Alexander Hamilton - (1755 - 1804)

Alexander Hamilton Signature
  1. Biography
  2. Picture
  3. Quotes
  4. Works
  5. Discussion

Picture of Alexander Hamilton

Alexander Hamilton
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Alexander Hamilton Tivia

Alexander Hamilton currently has his portrait on the $10 US bill
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Alexander Hamilton Biography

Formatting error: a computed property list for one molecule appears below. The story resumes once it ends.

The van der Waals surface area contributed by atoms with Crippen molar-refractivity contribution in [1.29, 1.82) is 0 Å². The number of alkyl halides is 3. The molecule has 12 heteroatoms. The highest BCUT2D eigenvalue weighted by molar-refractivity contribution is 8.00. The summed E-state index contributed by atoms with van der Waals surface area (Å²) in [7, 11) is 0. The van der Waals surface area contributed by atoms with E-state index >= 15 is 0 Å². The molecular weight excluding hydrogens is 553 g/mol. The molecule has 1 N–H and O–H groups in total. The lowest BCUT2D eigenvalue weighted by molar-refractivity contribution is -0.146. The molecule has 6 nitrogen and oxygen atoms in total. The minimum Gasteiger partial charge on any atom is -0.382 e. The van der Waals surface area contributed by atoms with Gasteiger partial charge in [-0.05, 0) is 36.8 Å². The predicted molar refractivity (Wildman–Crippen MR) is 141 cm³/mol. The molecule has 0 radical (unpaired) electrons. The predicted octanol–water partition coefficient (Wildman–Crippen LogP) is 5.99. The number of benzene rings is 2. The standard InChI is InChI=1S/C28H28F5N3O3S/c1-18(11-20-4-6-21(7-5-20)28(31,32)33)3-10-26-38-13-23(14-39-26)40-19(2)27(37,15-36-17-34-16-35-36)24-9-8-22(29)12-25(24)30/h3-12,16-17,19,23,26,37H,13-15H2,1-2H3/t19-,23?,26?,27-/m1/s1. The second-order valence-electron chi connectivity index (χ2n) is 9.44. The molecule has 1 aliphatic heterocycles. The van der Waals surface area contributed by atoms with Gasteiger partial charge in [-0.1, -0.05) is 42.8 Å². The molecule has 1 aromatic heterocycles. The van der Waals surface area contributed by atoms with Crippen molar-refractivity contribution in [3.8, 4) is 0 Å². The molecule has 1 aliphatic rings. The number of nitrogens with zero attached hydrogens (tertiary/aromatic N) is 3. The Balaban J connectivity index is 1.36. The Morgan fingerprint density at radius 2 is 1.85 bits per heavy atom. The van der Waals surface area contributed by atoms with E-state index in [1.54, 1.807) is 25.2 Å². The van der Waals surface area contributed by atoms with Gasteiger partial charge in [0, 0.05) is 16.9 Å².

The name of Hamilton, the pure patriot, the brave soldier, the accomplished statesman, and acute financier, there is a halo which brightens With the lapse of years, for he was peerless among his fellows. He was a native of the island of Nevis, in the "West Indies, and was descended from a Scotch father and a French mother. He was born on the 11th of January, 1151. He received a fair education in childhood, and at the age of twelve years he became a clerk in the mercantile house of Nicholas Cruger, at St. Croix. Every leisure moment he devoted to study; and while yet a mere youth, a production of his pen give such evidence of great genius, that the friends of his widowed mother providsd ra3ans for sending him to New York to be thoroughly educated. At the age of sixteen years he accompanied his mother to the United States, and entered King's (now Columbia) College as a student, where he remained about three years. The contest of words, with Great Britaiil, was then raging, and gave sops to his thoughts and topics for his pen. "When only seventeen years of age he appeared as a speaker at public meetings, and he assisted the Sons of Liberty in carrying off British cannon from the battery of Fort George, at the foot of Broidwav, in 1775. He entered the army as captain of an artillery company, raised chiefly by himself; and performed good service at "White Plains, Trenton, and Princeton. His pen was as active as his sword, and many articles, attributed to more mature and eminent men, were the ofispring of his brain.